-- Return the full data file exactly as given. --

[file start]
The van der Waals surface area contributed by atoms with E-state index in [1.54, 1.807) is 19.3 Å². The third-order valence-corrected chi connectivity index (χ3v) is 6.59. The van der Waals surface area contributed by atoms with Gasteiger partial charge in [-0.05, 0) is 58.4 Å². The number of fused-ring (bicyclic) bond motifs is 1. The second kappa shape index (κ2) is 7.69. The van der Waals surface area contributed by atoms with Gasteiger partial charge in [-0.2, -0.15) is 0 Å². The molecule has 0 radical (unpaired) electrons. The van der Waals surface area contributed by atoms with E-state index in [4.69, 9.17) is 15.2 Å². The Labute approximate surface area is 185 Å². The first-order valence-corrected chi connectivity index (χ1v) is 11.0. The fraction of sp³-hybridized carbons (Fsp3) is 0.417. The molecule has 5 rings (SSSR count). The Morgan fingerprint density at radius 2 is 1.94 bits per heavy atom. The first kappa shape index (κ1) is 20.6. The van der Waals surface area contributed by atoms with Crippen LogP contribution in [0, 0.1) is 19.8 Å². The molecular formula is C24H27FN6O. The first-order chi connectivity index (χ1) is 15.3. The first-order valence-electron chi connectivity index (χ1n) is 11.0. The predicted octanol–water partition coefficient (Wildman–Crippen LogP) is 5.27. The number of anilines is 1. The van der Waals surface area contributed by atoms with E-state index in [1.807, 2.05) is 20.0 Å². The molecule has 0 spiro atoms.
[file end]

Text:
The van der Waals surface area contributed by atoms with E-state index in [1.54, 1.807) is 19.3 Å². The third-order valence-corrected chi connectivity index (χ3v) is 6.59. The van der Waals surface area contributed by atoms with Gasteiger partial charge in [-0.05, 0) is 58.4 Å². The number of fused-ring (bicyclic) bond motifs is 1. The second kappa shape index (κ2) is 7.69. The van der Waals surface area contributed by atoms with Gasteiger partial charge in [-0.2, -0.15) is 0 Å². The molecule has 0 radical (unpaired) electrons. The van der Waals surface area contributed by atoms with E-state index in [4.69, 9.17) is 15.2 Å². The Labute approximate surface area is 185 Å². The first-order valence-corrected chi connectivity index (χ1v) is 11.0. The fraction of sp³-hybridized carbons (Fsp3) is 0.417. The molecule has 5 rings (SSSR count). The Morgan fingerprint density at radius 2 is 1.94 bits per heavy atom. The first kappa shape index (κ1) is 20.6. The van der Waals surface area contributed by atoms with Crippen LogP contribution in [0, 0.1) is 19.8 Å². The molecular formula is C24H27FN6O. The first-order chi connectivity index (χ1) is 15.3. The first-order valence-electron chi connectivity index (χ1n) is 11.0. The predicted octanol–water partition coefficient (Wildman–Crippen LogP) is 5.27. The number of anilines is 1. The van der Waals surface area contributed by atoms with E-state index in [1.807, 2.05) is 20.0 Å². The molecule has 0 spiro atoms.